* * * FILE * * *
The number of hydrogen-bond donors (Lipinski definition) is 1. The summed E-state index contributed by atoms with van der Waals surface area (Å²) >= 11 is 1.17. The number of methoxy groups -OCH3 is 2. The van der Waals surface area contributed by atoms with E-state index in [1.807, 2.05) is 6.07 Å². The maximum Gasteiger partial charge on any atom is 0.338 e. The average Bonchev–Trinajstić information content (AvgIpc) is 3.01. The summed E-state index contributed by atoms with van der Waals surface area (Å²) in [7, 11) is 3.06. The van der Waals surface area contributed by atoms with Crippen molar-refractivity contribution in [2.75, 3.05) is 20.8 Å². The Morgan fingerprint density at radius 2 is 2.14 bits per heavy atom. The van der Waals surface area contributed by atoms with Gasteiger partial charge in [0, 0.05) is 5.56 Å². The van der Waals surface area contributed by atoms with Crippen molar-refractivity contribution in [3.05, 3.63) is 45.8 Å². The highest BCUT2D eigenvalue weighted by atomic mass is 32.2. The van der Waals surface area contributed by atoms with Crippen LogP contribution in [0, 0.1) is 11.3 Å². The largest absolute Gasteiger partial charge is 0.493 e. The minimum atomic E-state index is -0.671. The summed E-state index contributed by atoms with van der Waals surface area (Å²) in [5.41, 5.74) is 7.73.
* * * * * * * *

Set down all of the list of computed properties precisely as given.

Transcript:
The number of hydrogen-bond donors (Lipinski definition) is 1. The summed E-state index contributed by atoms with van der Waals surface area (Å²) >= 11 is 1.17. The number of methoxy groups -OCH3 is 2. The van der Waals surface area contributed by atoms with E-state index in [1.807, 2.05) is 6.07 Å². The maximum Gasteiger partial charge on any atom is 0.338 e. The average Bonchev–Trinajstić information content (AvgIpc) is 3.01. The summed E-state index contributed by atoms with van der Waals surface area (Å²) in [7, 11) is 3.06. The van der Waals surface area contributed by atoms with Crippen molar-refractivity contribution in [2.75, 3.05) is 20.8 Å². The Morgan fingerprint density at radius 2 is 2.14 bits per heavy atom. The van der Waals surface area contributed by atoms with Gasteiger partial charge in [0, 0.05) is 5.56 Å². The van der Waals surface area contributed by atoms with Crippen molar-refractivity contribution in [3.05, 3.63) is 45.8 Å². The highest BCUT2D eigenvalue weighted by atomic mass is 32.2. The van der Waals surface area contributed by atoms with Crippen LogP contribution in [0, 0.1) is 11.3 Å². The largest absolute Gasteiger partial charge is 0.493 e. The minimum atomic E-state index is -0.671. The summed E-state index contributed by atoms with van der Waals surface area (Å²) in [5.41, 5.74) is 7.73.